President Obama often cited the Martin Luther King, Jr quote, “Let us realize the arc of the moral universe is long, but it bends toward justice.” It fit his hopeful optimism.  President Obama also reassured Ta-Nehisi Coates – in a pre-election interview – that Donald Trump could not win.  I fear this optimism may have blinded him to a historic reality.  The Reconstruction period demonstrated that racial progress gained by the death of nearly 700,000 Americans in four years of bloody conflict could be largely lost in a matter of a few years.  What if the arc of the universe is merely half of a circle leading us back to the immoral place we began?

Such concerns explain why Ta-Nehisi Coates subtitles his book, An American Tragedy. While I share his deep concerns and fears about the Trump presidency and what it reflects, I hope that conclusion premature.  Looking back, I wonder what our nation could have become if white Northern progressives had persisted in their insistence that southern blacks be protected and empowered.  How much sooner would we have elected a black president?  How much stronger would we be as a nation?  That seems such a lost opportunity.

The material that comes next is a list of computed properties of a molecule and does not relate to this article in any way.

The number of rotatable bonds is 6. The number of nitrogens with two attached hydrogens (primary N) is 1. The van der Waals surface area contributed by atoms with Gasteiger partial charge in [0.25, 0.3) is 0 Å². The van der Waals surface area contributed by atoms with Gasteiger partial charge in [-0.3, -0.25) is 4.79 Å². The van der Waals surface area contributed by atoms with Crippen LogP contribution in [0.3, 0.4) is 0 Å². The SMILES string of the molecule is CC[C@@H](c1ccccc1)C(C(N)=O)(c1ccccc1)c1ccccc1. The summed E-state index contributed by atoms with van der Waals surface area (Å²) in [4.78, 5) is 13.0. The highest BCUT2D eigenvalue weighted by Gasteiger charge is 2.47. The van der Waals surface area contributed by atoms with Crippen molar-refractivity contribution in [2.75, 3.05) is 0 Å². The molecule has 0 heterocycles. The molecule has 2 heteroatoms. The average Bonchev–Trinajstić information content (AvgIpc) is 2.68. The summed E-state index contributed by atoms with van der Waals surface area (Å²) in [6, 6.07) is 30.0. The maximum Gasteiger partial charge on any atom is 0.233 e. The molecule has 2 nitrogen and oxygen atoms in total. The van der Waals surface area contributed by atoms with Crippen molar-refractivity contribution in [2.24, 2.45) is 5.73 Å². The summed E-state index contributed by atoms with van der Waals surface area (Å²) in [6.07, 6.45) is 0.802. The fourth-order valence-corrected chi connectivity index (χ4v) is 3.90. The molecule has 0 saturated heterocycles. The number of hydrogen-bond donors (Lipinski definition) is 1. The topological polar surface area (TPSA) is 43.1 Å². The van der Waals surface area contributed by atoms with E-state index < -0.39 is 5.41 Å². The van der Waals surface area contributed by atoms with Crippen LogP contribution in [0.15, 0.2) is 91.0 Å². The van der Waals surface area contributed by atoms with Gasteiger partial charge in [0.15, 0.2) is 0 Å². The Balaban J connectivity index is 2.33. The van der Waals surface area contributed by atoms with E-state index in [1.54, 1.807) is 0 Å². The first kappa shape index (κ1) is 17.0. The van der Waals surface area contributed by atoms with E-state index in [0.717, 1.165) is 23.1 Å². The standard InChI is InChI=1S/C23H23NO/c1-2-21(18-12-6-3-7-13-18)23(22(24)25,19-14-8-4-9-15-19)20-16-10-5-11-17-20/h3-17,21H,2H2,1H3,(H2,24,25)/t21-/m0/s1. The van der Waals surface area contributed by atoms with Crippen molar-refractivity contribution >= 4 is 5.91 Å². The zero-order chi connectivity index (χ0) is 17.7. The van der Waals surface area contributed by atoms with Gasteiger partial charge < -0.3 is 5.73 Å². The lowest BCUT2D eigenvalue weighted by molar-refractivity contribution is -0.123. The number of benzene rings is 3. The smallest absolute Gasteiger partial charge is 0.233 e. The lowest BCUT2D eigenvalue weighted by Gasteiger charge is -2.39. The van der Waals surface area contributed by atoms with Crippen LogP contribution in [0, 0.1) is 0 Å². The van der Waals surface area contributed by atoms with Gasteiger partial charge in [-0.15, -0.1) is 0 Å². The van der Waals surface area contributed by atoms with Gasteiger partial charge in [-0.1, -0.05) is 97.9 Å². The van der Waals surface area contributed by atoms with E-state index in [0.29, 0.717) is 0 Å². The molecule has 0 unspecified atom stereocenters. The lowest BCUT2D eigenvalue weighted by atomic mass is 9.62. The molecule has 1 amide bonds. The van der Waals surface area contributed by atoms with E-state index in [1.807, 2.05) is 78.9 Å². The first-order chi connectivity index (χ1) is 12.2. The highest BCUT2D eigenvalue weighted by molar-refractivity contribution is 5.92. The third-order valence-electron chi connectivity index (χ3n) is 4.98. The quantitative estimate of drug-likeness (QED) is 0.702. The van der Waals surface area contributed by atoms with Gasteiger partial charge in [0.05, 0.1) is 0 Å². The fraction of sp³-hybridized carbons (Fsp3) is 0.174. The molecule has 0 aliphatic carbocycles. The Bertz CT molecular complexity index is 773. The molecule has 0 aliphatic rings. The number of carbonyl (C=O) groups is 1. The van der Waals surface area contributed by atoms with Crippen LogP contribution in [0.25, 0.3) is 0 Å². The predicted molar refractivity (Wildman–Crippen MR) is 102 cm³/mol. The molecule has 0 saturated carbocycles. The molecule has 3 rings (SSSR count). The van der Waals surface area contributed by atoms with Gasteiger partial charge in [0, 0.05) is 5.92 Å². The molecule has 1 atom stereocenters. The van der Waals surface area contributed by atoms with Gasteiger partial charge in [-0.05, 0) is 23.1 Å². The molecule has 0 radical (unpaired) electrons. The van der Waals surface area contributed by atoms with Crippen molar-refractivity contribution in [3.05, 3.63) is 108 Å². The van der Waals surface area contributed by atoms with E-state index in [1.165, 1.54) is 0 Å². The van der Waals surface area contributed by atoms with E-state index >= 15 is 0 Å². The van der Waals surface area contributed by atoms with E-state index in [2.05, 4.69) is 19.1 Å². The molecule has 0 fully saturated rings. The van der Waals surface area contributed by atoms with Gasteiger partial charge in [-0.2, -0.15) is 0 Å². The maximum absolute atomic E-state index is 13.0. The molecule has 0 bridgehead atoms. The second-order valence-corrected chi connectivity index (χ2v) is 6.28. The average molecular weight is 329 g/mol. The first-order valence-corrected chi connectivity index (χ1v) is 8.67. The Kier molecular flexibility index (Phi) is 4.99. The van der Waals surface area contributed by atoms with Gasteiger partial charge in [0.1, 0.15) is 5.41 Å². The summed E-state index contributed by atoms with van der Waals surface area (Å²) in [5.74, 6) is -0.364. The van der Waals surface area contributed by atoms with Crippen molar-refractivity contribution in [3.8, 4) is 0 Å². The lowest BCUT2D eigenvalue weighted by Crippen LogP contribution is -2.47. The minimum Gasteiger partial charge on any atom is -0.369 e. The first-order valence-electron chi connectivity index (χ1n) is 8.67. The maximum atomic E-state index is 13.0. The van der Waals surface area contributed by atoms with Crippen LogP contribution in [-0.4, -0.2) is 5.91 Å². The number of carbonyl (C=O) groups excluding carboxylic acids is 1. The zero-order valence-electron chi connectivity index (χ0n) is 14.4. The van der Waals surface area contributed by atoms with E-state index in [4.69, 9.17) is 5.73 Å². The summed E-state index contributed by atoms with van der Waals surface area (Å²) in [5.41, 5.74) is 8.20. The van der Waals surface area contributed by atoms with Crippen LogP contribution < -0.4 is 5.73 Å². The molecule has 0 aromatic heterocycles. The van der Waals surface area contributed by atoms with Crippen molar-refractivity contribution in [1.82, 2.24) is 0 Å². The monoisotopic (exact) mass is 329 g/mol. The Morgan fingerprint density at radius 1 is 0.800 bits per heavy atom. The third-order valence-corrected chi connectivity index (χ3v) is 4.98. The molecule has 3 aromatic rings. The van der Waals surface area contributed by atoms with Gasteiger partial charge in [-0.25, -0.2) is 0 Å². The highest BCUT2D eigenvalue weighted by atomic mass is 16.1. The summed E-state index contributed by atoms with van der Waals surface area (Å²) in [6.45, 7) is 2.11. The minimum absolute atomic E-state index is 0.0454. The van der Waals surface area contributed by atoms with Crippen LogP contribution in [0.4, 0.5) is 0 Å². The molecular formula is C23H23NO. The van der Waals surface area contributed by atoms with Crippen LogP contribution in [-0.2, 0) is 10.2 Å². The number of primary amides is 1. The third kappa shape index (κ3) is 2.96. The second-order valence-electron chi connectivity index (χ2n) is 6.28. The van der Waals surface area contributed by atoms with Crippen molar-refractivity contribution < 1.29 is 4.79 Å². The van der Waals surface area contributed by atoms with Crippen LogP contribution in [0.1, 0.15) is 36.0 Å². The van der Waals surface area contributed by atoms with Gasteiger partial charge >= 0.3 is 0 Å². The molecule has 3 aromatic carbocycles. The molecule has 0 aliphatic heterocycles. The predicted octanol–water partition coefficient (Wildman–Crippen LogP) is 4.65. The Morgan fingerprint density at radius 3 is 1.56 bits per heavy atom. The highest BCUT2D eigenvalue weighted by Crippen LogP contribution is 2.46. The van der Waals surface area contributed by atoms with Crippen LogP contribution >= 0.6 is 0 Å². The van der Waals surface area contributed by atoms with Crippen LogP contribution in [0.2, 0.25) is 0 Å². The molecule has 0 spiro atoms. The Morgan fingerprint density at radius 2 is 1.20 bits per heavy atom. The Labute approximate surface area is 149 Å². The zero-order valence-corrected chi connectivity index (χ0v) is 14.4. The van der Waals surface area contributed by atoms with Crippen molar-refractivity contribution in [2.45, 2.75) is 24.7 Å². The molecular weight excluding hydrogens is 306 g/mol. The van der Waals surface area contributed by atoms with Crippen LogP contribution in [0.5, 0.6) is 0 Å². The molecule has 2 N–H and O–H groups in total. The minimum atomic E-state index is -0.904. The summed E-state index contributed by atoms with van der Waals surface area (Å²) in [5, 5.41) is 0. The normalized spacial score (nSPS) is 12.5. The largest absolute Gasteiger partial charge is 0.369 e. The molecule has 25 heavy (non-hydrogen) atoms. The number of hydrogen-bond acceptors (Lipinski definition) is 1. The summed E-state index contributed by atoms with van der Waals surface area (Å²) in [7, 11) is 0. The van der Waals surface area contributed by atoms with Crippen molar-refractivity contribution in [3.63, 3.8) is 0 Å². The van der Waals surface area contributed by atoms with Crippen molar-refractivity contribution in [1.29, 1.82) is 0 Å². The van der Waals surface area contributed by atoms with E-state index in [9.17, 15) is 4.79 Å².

In the weeks ahead, I plan to study the Reconstruction period; a period sadly and intentionally lacking from American education. How did progressives fail?  How was white supremacy able to reassert itself?  How can we avoid such ugliness again?  Unlike President Obama and Martin Luther King, Jr., I do not believe the arc of the universe bends toward justice.  Justice only comes when those committed to equality combat those, who in their feelings of inferiority, must champion and enforce their superiority.  If our nation is in the midst of a cultural civil war, it is imperative that those of us allied with people of color do not fail them again.  It is time to truly reconstruct America.